8 Ways To Keep Yourself Energized And Happy At A Coding Bootcamp
Coding bootcamps are intensive, stressful, and difficult by their very nature. You spend all day on something that might deep down be fun and cool, yet it’s also highly challenging. The aim is to learn a complete skill in a very short space of time.
Coding bootcamps require your absolute, undivided attention, and some even last for 80 hours a week! They are the kind of things where, if you aren’t careful, you can get a serious case of burnout, where you get stuck on whatever task you’re doing and just can’t seem to find a solution.
When you get home, you may feel like never coding again. Not only is that mentally and physically unhealthy, it is also not beneficial in the long run for your coding. But under normal circumstances, you can come home from bootcamp having gained incredible skills and knowledge that you couldn’t have easily gained anywhere else.
This knowledge could increase your salary by 51%, whether you land a promotion or a new job. However, burnout should be avoided at all costs. And that can be a real challenge, especially given the nature of the bootcamp in the first place. To help you handle it, here are eight tips that could make things a lot easier for you.
Schedule Your Breaks In
Breaks are vital, end of story. It doesn’t really matter what activity you are doing, taking a break from it should always be an integral part of the act itself. This is especially true for coding, which requires you to be stationary, staring at a screen and concentrating hard for extended periods of time.
Talk a walk, get a drink, get a change of scenery; do something to break up the day. Try setting up a reminder on your phone so that you don’t forget to take a break. It’s OK to take breaks during a task you’re working on.
Some coding bootcamps will teach you how to take breaks. At some bootcamps, they may even get everyone to take a break at once and engage in a relaxing activity like yoga or meditation.
Remember That You Are There to Learn
It’s not all about doing. One of the best parts about going to coding bootcamp is being able to draw knowledge from other people in the room.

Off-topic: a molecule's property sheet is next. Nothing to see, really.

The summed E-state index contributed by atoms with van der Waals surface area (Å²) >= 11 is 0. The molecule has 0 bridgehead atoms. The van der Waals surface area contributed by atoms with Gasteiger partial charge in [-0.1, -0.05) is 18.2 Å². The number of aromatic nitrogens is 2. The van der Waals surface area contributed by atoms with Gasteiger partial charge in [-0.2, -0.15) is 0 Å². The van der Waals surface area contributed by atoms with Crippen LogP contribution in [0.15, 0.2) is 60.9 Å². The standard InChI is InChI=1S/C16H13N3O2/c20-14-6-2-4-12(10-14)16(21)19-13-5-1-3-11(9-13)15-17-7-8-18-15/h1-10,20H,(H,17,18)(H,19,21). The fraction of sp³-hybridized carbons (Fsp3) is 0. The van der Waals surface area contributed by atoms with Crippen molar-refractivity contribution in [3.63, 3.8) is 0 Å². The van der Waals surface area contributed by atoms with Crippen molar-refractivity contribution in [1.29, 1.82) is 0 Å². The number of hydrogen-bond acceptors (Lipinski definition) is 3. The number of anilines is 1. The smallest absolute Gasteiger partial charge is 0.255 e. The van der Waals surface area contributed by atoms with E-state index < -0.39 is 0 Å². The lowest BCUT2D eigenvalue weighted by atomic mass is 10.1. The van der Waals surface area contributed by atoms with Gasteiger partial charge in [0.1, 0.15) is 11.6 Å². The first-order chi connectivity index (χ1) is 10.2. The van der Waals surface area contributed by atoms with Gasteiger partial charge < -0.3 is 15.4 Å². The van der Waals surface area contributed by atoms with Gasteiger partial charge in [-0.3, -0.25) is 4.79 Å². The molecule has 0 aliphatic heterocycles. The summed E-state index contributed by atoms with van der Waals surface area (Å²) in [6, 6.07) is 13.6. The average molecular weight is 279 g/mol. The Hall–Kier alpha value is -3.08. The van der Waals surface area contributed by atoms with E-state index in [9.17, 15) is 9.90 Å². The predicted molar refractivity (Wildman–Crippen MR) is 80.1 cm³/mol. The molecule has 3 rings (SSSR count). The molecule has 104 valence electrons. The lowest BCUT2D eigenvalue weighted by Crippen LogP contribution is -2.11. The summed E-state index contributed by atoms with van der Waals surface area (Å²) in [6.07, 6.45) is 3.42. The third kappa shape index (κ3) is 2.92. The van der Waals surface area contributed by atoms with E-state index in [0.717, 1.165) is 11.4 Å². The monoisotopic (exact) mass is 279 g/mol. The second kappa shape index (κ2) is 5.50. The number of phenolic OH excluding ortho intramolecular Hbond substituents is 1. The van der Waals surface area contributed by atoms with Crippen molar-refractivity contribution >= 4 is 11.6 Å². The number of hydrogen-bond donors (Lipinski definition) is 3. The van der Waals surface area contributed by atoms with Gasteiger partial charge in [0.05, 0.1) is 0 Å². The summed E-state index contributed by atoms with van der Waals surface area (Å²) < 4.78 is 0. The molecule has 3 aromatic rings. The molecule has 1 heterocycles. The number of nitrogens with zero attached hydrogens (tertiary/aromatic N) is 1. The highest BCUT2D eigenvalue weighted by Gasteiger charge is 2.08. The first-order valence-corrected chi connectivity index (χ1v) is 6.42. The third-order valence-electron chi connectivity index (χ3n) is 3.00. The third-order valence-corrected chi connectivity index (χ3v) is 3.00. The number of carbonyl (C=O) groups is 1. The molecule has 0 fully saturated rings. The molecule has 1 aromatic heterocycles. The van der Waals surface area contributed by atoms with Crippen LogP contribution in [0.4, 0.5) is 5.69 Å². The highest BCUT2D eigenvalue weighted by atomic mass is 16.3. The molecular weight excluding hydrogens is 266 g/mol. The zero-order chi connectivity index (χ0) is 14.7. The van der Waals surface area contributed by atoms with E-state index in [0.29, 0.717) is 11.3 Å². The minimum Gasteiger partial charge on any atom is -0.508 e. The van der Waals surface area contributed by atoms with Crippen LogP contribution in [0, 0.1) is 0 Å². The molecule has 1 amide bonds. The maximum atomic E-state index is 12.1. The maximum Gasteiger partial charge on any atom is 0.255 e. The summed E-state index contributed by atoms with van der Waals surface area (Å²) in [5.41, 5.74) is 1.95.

Learning means, crucially, never being afraid to ask for help or advice. You can ask a fellow coder sitting beside you or one of the leaders. Stress and tunnel vision intensify the more you struggle with something in isolation. Block that out and turn to others.
It’s not like school—you are allowed to talk to other people while working. In fact, most bootcamps encourage it. Most of the bootcamps I’ve attended also have a few mentors that you are encouraged to talk to, who usually were previous students of the bootcamp. They still remembered what it was like to be at the bootcamp, so they were very helpful.
It’s very easy to forget about all that you’re doing right, especially when you are surrounded by other people all doing what you are doing. But to keep a positive mentality, you should zoom out every so often and celebrate your victories when they come. Just take a moment to pat yourself on the back and acknowledge what you’re achieving.
At one bootcamp I attended, my friend and I would get up and do a handshake we’d invented every time we finally cracked that bug or solved that problem. I’ve also heard that the coding bootcamp Makers Academy has a massive gong that they sound every time a graduate of theirs gets a job—what could be more inspiring for attendees?
Do the Prep